The finances of Buffalo Public Schools wound up last fiscal year $18 million better than expected, although still a deficit.
The school system's basic problem is that most years it spends more than it takes in, with costs rising rapidly and sometimes more than increases in state school aid. That has been made more complicated since the district and Buffalo Teachers Federation agreed on a contract, 12 years after the last pact.
Schools CFO Geoff Pritchard said the contract cost less than expected because far fewer teachers retired than anticipated, which saved millions. He said the long effort to raise revenues beyond school aid also put a few million more into the till.
"$34.9 million higher than the prior year. The bulk of that is related to state aid. Total expenditures are $868.3 million and that's actually $67.8 million higher than the prior year and the actual deficit, so we did not achieve a surplus," Pritchard said. "We knew we were going to have a deficit this year. The deficit was $20.7 million."
That keeps millions of dollars in the district's piggy bank, the fund balance.
"We finished the year with $182.6 million fund balance," Pritchard said. "I had projected in the four-year plan that was issued June 20 that we would have $164.4 million. So the improvement essentially is $18.2 million."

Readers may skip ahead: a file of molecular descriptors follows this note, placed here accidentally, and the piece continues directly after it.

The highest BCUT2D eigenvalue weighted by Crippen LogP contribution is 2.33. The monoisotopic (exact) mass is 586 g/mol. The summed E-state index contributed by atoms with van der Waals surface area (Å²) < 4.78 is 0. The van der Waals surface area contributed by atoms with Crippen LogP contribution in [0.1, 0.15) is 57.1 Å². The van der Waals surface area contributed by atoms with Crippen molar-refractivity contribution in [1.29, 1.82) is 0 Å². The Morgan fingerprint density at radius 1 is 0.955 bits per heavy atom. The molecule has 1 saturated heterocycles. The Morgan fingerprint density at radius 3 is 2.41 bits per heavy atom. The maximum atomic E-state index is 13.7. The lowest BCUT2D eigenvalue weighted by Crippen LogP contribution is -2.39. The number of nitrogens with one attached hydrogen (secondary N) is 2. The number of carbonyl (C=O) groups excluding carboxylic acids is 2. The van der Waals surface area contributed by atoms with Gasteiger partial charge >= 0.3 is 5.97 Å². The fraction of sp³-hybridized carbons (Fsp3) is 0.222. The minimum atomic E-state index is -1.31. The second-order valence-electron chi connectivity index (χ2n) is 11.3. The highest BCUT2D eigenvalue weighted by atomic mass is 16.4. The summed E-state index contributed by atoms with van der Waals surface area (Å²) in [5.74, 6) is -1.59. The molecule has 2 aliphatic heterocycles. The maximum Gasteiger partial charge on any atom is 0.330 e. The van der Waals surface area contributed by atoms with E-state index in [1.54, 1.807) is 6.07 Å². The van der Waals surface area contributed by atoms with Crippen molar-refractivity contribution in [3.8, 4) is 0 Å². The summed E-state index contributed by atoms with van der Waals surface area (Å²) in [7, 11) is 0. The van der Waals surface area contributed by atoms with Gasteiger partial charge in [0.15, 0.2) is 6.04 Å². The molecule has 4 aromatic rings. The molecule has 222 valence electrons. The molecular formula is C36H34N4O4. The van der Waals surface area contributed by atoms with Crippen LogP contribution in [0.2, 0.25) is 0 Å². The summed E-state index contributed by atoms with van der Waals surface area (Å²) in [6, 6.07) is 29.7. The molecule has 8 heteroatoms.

That does mean most teachers added another year to their future pensions, although the contract provides for teachers to pay more of their health insurance cost.
Another way the district spent less was that some 120 jobs remained unfilled during the fiscal year. That drew criticism from several School Board members because temporary or substitute teachers are sometimes in the classroom instead of full-time certified teachers.
Board Member Sharon Belton-Cottman said certified teachers help keep classes within manageable size, like one she just visited.
"The class had 32 children, had ELLs in there, had special ed there and I'm thinking why don't I have an extra teacher or a teacher aide or assistant or someone in this classroom with 32 kids who are reading at below level and I don't understand why that's not being done and $11 million dollars is making it back into the general fund," Belton-Cottman said.
Schools Superintendent Kriner Cash said some positions are hard to fill because of shortages, especially in special education and the sciences, and the district did add staff overall.